THE California desert, a moonscape of rock and sun that has both
enchanted and challenged man over the centuries, may soon be
joining the pantheon of America's most protected land areas.
US Senate passage this week of a bill that would set aside a
desert area the size of Vermont gives significant momentum to a
decades-old drive by environmentalists to expand preservation of
While opposition to the move from miners, hunters, and others
remains - and will arise in the House - the largest arid-lands bill
in US history now seems likely to pass this year.
"California's vast natural resources will be protected for
generations to come," says Sen. Dianne Feinstein (D) of
California, the key sponsor of the legislation in the Senate, where
it has been debated for seven years.
The bill approved Wednesday would set aside 6.3 million
additional acres of desert as wilderness and federal parkland,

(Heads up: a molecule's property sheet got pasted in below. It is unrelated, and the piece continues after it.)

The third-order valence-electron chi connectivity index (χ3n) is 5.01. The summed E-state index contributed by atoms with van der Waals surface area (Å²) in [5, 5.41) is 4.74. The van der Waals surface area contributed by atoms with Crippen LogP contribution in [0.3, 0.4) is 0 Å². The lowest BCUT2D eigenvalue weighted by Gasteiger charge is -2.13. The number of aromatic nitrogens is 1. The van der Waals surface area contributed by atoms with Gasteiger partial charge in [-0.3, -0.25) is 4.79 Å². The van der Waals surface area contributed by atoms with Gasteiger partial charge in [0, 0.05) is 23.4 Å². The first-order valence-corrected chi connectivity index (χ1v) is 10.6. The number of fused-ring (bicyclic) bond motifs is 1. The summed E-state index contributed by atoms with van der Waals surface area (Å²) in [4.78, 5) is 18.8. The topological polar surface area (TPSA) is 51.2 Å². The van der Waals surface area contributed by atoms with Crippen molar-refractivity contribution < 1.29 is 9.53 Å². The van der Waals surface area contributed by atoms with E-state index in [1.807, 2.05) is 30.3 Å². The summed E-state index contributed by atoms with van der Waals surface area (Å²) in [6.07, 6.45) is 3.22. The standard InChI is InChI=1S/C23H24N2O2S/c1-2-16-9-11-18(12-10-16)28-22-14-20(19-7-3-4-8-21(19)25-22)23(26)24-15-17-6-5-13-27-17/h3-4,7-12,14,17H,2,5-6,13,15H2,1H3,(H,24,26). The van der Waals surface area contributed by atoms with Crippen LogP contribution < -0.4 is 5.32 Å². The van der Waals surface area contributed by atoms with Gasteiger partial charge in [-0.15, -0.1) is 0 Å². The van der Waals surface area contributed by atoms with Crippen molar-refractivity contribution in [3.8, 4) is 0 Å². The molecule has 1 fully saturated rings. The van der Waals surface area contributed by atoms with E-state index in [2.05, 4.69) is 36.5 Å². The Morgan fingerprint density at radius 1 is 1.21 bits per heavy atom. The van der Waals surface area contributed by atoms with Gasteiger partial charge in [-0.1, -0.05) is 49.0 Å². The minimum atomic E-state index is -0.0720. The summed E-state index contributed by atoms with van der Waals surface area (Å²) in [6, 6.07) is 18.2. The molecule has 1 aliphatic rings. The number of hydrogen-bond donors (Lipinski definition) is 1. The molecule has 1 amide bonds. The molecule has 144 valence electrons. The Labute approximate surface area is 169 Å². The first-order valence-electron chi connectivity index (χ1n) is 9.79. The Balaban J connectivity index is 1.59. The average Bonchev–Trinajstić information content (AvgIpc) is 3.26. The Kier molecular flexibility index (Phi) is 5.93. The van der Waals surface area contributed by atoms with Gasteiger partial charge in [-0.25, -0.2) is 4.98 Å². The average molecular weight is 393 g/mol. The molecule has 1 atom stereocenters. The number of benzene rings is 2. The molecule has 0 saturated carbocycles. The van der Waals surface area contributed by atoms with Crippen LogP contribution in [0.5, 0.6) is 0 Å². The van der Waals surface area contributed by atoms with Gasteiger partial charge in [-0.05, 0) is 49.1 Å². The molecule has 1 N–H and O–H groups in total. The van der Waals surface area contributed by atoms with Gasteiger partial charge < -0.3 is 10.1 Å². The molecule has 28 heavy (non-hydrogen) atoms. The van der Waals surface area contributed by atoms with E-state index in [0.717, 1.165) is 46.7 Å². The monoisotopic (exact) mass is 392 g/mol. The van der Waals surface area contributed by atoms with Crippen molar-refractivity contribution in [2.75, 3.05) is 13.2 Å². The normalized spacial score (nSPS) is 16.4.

prohibiting mining and other development across a large section of
That would include the creation of three new national parks. Two
of them would be formed by expanding Death Valley and Joshua Tree
national monuments and upgrading them to park status. The third,
the new Mojave National Park, would be carved from nearly 1.2
million acres now under the jurisdiction of the US Bureau of Land
Management. Another 3.6 million acres would be set aside as
The bill represents the largest public-lands legislation since
the Wilderness Act of 1964, which designated several million acres
of land across the United States as protected wilderness areas. The
California desert bill has been a top priority of environmentalists
Supporters see it as essential to protecting what they consider
the unique and sensitive resources of the desert from urban
encroachment. Included in the acreage are 7,000-foot mountains,
ancient volcanoes, prehistoric lake beds, Indian petroglyphs, and
the world's largest Joshua-tree forest. There are sand dunes,
elephant-hide badlands, bighorn sheep, limestone caverns, and
"The Senate has come out strong and said the desert deserves a
place among the crown jewels of our national heritage," says Marty
Hayden of the Sierra Club.
Critics don't doubt the area's attributes but think less of it
should be put off limits to hunters, miners, outdoor enthusiasts,
and others. Some of their objections were smoothed over in a flurry
of last-minute amendments to the Senate bill.
These included allowing grazing to continue in perpetuity in the
parks and wilderness areas. …